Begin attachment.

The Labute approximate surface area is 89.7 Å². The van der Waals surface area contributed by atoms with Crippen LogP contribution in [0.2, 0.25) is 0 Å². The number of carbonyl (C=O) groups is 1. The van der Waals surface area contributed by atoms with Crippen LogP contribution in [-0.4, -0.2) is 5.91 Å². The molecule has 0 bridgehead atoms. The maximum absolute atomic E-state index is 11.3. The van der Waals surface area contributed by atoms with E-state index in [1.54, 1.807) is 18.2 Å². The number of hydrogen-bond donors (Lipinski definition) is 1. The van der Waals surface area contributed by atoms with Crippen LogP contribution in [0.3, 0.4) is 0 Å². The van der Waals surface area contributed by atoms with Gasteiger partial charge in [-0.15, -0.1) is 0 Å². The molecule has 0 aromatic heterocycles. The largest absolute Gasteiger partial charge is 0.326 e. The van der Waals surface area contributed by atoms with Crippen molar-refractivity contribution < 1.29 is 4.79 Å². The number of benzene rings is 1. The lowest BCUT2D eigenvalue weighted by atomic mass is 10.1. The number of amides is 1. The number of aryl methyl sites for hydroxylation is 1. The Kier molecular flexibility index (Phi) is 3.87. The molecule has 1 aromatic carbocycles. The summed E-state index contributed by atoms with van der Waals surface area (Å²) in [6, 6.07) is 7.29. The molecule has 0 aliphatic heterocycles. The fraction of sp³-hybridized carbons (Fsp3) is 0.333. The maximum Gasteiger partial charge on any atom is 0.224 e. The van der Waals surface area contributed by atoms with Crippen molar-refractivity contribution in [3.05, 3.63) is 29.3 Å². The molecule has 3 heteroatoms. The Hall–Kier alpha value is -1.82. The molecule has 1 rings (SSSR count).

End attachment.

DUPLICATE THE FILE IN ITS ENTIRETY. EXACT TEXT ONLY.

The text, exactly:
The Labute approximate surface area is 89.7 Å². The van der Waals surface area contributed by atoms with Crippen LogP contribution in [0.2, 0.25) is 0 Å². The number of carbonyl (C=O) groups is 1. The van der Waals surface area contributed by atoms with Crippen LogP contribution in [-0.4, -0.2) is 5.91 Å². The molecule has 0 bridgehead atoms. The maximum absolute atomic E-state index is 11.3. The van der Waals surface area contributed by atoms with E-state index in [1.54, 1.807) is 18.2 Å². The number of hydrogen-bond donors (Lipinski definition) is 1. The van der Waals surface area contributed by atoms with Crippen LogP contribution in [0.3, 0.4) is 0 Å². The van der Waals surface area contributed by atoms with Gasteiger partial charge in [-0.15, -0.1) is 0 Å². The molecule has 0 aromatic heterocycles. The largest absolute Gasteiger partial charge is 0.326 e. The van der Waals surface area contributed by atoms with Crippen molar-refractivity contribution < 1.29 is 4.79 Å². The number of benzene rings is 1. The lowest BCUT2D eigenvalue weighted by atomic mass is 10.1. The number of amides is 1. The number of aryl methyl sites for hydroxylation is 1. The Kier molecular flexibility index (Phi) is 3.87. The molecule has 1 aromatic carbocycles. The summed E-state index contributed by atoms with van der Waals surface area (Å²) in [6, 6.07) is 7.29. The molecule has 0 aliphatic heterocycles. The fraction of sp³-hybridized carbons (Fsp3) is 0.333. The maximum Gasteiger partial charge on any atom is 0.224 e. The van der Waals surface area contributed by atoms with Crippen molar-refractivity contribution in [3.05, 3.63) is 29.3 Å². The molecule has 3 heteroatoms. The Hall–Kier alpha value is -1.82. The molecule has 1 rings (SSSR count).